Summary of State Graduation Requirements

State graduation requirements around the country can be summarized as follows:

  • Credit/Course Completion Requirements. This is the most common graduation requirement.47 statesrequire students to pass a certain number of courses (and thus accumulate credits) that are aligned to state learning standards in prescribed disciplines to graduate with a state issued high school diploma.The determination as to whether a student has passed a course (or accumulated credit) in each stateis made at the school/local level. For the class of 2024, in30 states, course passage is the sole substantive requirement for graduation.Ten of those states do require students to take a civics exam before graduating.
  • High Stakes Exit Exams. 9 statesrequire students to take and pass anywhere between 2 and 5 subject matter exams in order to graduate with a state-issued diploma.The states (for the graduating class of 2024) areFlorida, Louisiana, Massachusetts, Ohio, New Jersey, New York, Texas, Virginia, and Wyoming.
  • End of Course Exams. 6 states(Georgia, Illinois, Maryland, Mississippi, Missouri and Tennessee) require students totakecertain statewide end-of-course exams in order to graduate.In some of these states the end-of-course exam must count for a certain percentage of the final course grade.A final passing grade in the course as determined at the school/local level (accumulation of the credit) is a diploma requirement.
  • Mastery/Proficiency/Career Readiness.In10 states,students have an additional requirement beyond course passage or an exit exam to earn a diploma.These requirements come in various forms of demonstrating competency, mastery, or college and career readiness.In most cases the state allows for multiple ways to meet the state requirement as designed and implemented by the local school district.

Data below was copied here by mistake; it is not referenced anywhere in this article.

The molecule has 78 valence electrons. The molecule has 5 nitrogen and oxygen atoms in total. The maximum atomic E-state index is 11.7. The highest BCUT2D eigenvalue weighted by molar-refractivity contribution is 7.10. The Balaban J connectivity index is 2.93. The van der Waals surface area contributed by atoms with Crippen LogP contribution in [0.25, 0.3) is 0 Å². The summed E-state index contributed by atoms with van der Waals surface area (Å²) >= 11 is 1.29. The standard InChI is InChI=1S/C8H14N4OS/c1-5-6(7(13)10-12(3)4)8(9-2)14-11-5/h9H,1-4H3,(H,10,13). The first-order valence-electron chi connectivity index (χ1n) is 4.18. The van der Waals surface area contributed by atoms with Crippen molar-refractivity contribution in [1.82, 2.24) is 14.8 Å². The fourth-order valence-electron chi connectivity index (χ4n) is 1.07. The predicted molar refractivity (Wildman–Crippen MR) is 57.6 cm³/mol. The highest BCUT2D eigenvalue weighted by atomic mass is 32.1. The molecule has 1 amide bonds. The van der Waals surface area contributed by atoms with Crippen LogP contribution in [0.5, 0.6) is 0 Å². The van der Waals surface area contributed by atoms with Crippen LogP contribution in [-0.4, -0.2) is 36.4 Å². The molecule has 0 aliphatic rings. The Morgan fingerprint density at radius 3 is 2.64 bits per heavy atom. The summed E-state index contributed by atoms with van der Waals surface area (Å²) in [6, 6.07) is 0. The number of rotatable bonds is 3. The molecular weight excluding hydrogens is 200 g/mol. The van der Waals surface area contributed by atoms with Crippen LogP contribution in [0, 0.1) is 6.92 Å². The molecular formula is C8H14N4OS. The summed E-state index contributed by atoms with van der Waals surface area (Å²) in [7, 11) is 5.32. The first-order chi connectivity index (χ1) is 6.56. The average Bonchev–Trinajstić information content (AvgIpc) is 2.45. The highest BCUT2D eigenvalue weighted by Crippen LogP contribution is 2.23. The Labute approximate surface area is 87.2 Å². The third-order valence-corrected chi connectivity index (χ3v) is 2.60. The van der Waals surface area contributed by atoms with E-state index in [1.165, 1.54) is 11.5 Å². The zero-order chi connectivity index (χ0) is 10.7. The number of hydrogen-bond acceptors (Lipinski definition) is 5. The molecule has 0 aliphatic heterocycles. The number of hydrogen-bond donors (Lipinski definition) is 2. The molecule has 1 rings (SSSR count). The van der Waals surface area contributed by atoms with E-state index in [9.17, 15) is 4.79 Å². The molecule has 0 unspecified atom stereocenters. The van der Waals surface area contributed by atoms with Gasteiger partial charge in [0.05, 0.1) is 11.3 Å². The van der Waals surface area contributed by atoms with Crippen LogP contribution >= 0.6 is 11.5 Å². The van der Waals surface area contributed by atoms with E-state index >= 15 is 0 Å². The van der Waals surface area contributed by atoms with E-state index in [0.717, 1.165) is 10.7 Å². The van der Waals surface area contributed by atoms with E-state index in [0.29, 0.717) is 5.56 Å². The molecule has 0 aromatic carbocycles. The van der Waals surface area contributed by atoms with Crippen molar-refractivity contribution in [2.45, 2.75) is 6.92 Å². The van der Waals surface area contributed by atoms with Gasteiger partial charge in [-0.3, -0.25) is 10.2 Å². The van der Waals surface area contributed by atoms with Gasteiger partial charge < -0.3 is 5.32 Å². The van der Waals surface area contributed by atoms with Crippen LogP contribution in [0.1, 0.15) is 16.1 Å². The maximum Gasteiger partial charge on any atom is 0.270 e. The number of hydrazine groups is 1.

• Locally designed and implemented.6 states.In several states the state has set a standard of mastery, competency, or graduation “readiness” and has asked local districts to devise their own way to meet this standard.In Connecticut, districts can choose their own assessments to measure students’ mastery-based learning.In Rhode Island, beginning with the class of 2028, localities need meet the state Readiness Based Graduation Requirement.In Pennsylvania districts rely on locally developed assessments to comply with state standards. In Vermont, students have to demonstrate proficiency in alocally delineated set of content knowledge and skills connected to state standards that, when supplemented with any additional locally developed requirements, have been determined to qualify a student for earning a high school diploma. The mode of assessment is locally determined.In Colorado and New Mexico, local districts can select from a menu of options, including capstones, AP or IB tests, or locally developed assessments to meet the readiness requirement.
    • State Competency Badges. 3 states.In Ohio, Indiana and Nevada, students must demonstrate a certain number of post-secondary readiness competencies from a menu of options and categories provided by the state and implemented locally.
    • ACT Passage with Specific Cutoff Score set by state. 1 state.Alabama has required that beginning with the graduating class of 2028, students will have to “pass” the ACT with a cutoff score to be determined by the state as an indicator of “college and career readiness.”